|Members of the Committee for the Prevention of Work-related Deaths of Delivery Workers pay tribute to delivery workers who died due to overwork at a press conference held at the Korean Confederation of Trade Unions in Jung-gu, Seoul, in this Sept. 17 photo. / Korea Times photo by Seo Ji-hun|
By Lee Hyo-jin
Parcel delivery workers vowed not to work on Saturdays for the next two weeks following the recent death of an overworked fellow worker, said the Committee for the Prevention of Work-Related Deaths of Delivery Workers, Tuesday.
Over 4,000 courier service workers are expected to participate in the group action.
Although they announced that the delivery strikes will be held on the next two Saturdays, they will continue not working on Saturdays if the government and the logistics industry fail to form a negotiation group for improvement of working conditions, said the committee.
The move comes after the recent death of a 48-year-old delivery worker last Thursday, marking the eighth case this year alone.
The deceased delivery worker surnamed Kim was an employee at CJ Logistics center in Gangbuk District, northeastern Seoul. He was transferred to a hospital after falling unconscious in his truck due to breathing difficulties around at 7:30 p.m., but died shortly after.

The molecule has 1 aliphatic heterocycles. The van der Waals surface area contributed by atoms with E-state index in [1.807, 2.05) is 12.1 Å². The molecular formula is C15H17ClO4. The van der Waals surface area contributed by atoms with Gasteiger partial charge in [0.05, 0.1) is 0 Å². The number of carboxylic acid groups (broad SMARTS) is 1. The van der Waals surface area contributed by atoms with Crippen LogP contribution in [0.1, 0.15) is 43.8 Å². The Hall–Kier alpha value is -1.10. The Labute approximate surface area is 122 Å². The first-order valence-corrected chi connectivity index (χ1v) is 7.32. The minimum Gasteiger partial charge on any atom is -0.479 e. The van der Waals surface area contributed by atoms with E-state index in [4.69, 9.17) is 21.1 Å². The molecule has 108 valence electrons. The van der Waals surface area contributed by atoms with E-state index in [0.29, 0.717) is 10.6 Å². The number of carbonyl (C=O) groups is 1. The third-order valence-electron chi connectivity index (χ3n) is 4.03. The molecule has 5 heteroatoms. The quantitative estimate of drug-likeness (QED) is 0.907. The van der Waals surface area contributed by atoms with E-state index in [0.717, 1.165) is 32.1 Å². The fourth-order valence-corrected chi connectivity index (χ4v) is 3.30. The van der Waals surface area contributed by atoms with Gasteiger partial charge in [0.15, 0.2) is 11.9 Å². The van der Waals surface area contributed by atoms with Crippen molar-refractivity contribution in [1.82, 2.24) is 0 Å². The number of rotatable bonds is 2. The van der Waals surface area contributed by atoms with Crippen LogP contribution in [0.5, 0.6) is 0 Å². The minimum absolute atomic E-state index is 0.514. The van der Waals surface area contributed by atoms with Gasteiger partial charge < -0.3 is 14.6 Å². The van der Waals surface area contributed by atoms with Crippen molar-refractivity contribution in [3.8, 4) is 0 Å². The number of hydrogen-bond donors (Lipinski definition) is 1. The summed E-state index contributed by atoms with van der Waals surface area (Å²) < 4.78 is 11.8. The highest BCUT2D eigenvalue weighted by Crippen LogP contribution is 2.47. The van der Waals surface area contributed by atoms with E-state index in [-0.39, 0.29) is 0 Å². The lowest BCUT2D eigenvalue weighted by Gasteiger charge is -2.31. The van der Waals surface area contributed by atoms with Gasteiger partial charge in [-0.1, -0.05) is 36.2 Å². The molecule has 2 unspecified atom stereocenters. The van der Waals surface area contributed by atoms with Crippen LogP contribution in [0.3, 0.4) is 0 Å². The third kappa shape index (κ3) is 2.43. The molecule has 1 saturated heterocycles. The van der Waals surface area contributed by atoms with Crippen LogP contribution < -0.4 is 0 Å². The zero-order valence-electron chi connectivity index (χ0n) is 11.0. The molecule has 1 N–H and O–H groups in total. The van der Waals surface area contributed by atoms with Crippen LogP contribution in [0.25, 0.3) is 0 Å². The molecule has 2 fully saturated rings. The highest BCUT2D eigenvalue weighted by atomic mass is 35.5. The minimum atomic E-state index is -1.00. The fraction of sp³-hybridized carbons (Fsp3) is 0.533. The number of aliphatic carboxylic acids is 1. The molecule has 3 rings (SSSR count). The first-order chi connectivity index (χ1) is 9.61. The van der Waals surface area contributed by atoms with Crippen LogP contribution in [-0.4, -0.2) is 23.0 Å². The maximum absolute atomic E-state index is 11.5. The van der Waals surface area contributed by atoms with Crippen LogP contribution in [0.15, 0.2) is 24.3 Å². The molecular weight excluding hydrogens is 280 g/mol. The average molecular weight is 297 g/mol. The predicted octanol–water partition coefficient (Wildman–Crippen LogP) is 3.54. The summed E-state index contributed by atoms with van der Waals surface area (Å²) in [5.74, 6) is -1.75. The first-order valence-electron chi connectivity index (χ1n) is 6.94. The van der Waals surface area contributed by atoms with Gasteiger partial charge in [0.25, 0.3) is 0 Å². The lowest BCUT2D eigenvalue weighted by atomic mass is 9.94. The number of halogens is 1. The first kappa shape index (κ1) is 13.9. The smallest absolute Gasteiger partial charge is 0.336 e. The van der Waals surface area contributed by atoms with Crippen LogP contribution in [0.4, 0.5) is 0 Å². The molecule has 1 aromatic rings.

He did not have any particular health issues, according to his colleagues, making his death possibly related to his excessive workload.
Kim, who worked as a delivery person for 20 years, had to work for more than 14 hours a day, starting from 6:30 a.m. to around 10 p.m., stated the Korean Confederation of Trade Unions (KCTU). He delivered approximately 400 parcels per day.
"It is unacceptable that another death has occurred after the labor minister vowed to improve working conditions during his visit to a CJ Logistics center in September," said the union, urging the government and the logistics industry to come up with measures to prevent further deaths.
"The government didn't even keep its earlier promise made ahead of Chuseok that it will employ 10,000 additional workers to sort the parcels," the union added.
Following increasing demand for parcel delivery amid the coronavirus pandemic, the excessive workload and long working hours of employees have become a serious issue.
The number of delivery parcels from February to July this year has surged 24 percent compared to the same period in 2019, according to data from the Environment and Labor Committee at the National Assembly.